Anything that has a market should be allowed to remain in business. But that's the problem: Sun News doesn't have a market even though, contrary to the misinformation peddled by the broadcaster, it is literally available to any Canadian who's willing to subscribe to a cable or satellite service that carries the channel
Fiscal responsibility has been the hallmark of the Harper government from day one. It's therefore quite interesting to see in year seven of his reign that the opposition is focused on trying to destroy the credibility the Tories have on that front. It's a good strategy on their part, enabled by some help from the government side.
Prime Minister Harper is proving a political populist by practice and fiscal hawk by necessity; his finance minister, Jim Flaherty, is actually more the reverse. That tandem is holding, for now. A new Bank of Canada governor means renewed focus on the country's economic direction.
Harper-bashers direct their most virulent criticisms towards scarier Harper initiatives they presume should exist but don't actually. Ratcheting back same-sex rights. Crushing the CBC. And so on. With anti-Harper straw men and conspiracy theories playing such a large role in Canadian politics these days, the journalist's mandate as neutral arbitrator of fact and fiction has never been more needed.
As I understand it, Harper's plan is to place someone on the CBC's board to monitor and participate in labour negotiations on behalf of the government is different than having a government representative in the newsroom vetting stories. Harper's plans should definitely be thwarted but that is, ultimately, only a tiny step toward actually fixing the CBC.
At a party convention three years ago -- British Columbia's Conservative Party leader -- Jim Cummins -- remarked how the "BC Conservatives are going t...
Trudeau is trying to find a new niche for the Liberal Party. A preliminary look indicated that he is trying to take the Conservative party's old right-of-centre spot on the ideological spectrum. With fewer differences between the two parties, Trudeau's youth and vitality may come as an asset in 2015 when Canadians go to the polls.
Ten percenters are sent out through the House of Commons (i.e.: using taxpayer's dollars) and they are a mail out that is designed to allow an MP to communicate a few times a year with a mass mailing to 10 per cent of their constituents. In this day and age of technology and multimedia communications do we even need ten percenters?
Secular Connexion Séculaire (SCS) and Centre for Inquiry Canada (CFI) have been tracking with dismay the Harper government's abandoning the defence of most human rights in order to focus exclusively on its concerns for the rights of religious minorities. Four of the six consultants to whom the government spoke were Christian and none were Muslim, Humanist.
If you need a symbol for the budget challenge facing Stephen Harper, look no further than the old Nortel campus in Ottawa's western suburbs. The site is turning into a costly hot potato for the government. Three years ago, military planners shocked analysts with their initial $623 million estimate for fixing the place up. Now the price tag is said to have jumped over 40 per cent.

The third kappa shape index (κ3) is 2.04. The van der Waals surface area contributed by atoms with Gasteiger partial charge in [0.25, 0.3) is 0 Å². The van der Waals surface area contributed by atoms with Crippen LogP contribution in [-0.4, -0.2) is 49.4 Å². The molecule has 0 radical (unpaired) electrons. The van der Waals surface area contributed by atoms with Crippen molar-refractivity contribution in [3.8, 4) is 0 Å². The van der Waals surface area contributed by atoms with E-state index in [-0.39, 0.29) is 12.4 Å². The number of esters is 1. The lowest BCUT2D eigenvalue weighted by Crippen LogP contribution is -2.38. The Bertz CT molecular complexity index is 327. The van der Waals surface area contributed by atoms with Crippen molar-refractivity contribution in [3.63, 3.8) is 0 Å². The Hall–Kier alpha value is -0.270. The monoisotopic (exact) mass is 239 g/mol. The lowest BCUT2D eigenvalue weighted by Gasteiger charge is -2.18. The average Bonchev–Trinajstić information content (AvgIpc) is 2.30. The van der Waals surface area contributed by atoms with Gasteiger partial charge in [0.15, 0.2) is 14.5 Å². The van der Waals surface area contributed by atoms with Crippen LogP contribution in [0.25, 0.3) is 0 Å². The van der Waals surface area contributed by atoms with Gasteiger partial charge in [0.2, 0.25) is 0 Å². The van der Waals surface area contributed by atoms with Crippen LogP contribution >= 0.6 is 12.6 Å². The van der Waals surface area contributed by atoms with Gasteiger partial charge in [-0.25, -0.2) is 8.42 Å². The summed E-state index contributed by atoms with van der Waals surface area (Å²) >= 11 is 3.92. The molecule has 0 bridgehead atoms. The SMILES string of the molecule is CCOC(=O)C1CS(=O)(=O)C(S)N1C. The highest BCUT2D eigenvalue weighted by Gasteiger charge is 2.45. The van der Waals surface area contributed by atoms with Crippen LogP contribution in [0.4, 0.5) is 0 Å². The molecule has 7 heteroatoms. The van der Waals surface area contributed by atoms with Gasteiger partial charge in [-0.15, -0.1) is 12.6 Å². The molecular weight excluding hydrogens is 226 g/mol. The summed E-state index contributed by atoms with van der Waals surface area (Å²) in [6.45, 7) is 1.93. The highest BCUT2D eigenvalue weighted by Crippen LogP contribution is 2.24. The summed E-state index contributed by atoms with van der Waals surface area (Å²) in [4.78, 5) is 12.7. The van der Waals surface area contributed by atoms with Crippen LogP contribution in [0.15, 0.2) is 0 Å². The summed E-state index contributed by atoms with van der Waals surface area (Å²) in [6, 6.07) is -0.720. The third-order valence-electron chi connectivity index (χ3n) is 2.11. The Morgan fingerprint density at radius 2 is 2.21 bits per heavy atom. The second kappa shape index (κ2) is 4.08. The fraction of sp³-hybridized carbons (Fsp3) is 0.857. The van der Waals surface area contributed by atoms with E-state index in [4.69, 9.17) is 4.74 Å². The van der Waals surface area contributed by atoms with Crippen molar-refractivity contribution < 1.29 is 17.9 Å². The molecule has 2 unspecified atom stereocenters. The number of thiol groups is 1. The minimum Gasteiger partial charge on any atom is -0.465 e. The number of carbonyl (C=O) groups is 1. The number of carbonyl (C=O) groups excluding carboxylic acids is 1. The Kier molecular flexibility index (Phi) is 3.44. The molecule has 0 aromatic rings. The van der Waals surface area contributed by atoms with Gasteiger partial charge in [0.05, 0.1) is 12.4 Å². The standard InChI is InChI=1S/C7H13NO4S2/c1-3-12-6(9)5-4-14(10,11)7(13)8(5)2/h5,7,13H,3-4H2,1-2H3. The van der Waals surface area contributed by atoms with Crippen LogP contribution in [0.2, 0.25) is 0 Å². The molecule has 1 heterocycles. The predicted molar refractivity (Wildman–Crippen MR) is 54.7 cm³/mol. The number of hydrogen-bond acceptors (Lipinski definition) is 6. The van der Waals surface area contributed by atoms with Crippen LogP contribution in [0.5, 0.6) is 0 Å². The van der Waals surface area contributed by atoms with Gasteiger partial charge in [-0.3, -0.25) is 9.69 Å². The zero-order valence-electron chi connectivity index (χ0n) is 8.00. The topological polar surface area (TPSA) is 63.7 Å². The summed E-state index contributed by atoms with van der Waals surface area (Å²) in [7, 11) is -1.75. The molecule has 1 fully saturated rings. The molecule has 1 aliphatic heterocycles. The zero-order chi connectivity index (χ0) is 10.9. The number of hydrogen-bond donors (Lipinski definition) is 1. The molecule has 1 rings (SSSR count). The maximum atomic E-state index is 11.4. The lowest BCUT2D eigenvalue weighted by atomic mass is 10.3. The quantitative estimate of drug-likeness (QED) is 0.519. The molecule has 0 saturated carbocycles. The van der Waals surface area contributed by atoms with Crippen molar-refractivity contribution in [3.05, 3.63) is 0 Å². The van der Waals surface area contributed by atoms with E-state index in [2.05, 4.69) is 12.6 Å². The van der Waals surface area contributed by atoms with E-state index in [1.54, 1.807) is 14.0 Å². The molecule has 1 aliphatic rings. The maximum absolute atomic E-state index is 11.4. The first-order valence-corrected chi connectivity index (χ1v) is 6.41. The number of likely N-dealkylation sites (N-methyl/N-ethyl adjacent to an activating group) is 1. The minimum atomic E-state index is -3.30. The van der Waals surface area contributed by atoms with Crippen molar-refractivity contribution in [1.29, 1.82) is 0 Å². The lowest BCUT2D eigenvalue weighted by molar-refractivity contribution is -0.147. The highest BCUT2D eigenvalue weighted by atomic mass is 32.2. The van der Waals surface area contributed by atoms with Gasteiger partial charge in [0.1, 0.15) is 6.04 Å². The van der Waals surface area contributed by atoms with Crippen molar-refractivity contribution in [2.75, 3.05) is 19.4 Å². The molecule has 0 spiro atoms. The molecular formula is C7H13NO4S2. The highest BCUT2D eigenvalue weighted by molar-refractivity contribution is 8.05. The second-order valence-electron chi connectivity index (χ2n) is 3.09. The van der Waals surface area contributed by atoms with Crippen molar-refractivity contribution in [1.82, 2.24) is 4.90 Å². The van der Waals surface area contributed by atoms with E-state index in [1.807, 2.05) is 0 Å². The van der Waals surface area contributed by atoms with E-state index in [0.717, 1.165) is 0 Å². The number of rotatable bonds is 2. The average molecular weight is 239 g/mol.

Those who have been doubly hurt by the Boston bombing and the recent arrest of the two alleged Canadian terrorists on Monday, are the vast majority of hard-working, law-abiding Muslim Canadians. Because once again, Canadian Muslim men, or Canadian converts to Islam, are seen to be planning, organizing or actively engaging in terrorist activities.
British Columbians clearly oppose both Kinder Morgan and the Northern gateway, but I wouldn't doubt we will see the pro-pipeline Harper federal government stick their nose into the B.C. election in the coming weeks, as they twist in the wind watching the fate of their beloved tar sands pipelines land right in the waiting hands of Adrian Dix and the NDP.
Matt Buie, a financial planner and father living in Burnaby, B.C., was recently stunned by a $22,000 roaming charge on his cell phone account incurred by his 11-year-old while on vacation. After Buie spoke out in the media and talked to other cell phone users he quickly realized that he was not alone in feeling price-gouged, and is now taking action.
Personal learnings from the Countering Violent Extremism portfolio echoed the sentiments that Justin Trudeau expressed following the Boston Bombings -- to get to the root cause to prevent future attacks. Last year I had the chance to work with the Department of Public Safety on National Security Policy, and if there's one thing that you need to focus on in preventing any kind of violence from happening -- whether it be localized gun violence or terrorism -- it's the root cause. Mind you, gun violence and extremism are two very different animals, but what they do share in common is an immature and ridiculous sense of expression through violence.
Political attack ads are designed to make you think. Their aim is to get you to look at a person or an issue in a different light, one different from what the media or the party's political spin machine wants you to look at. Simply put, they work. While it seems everyone complains about them, they still watch them.
Our view, which we developed in a recent study entitled Tax Payers and Tax Takers, is that tax relief that results in larger and larger shares of the population being exempt from paying any meaningful taxes leads to more demand, not less, for government.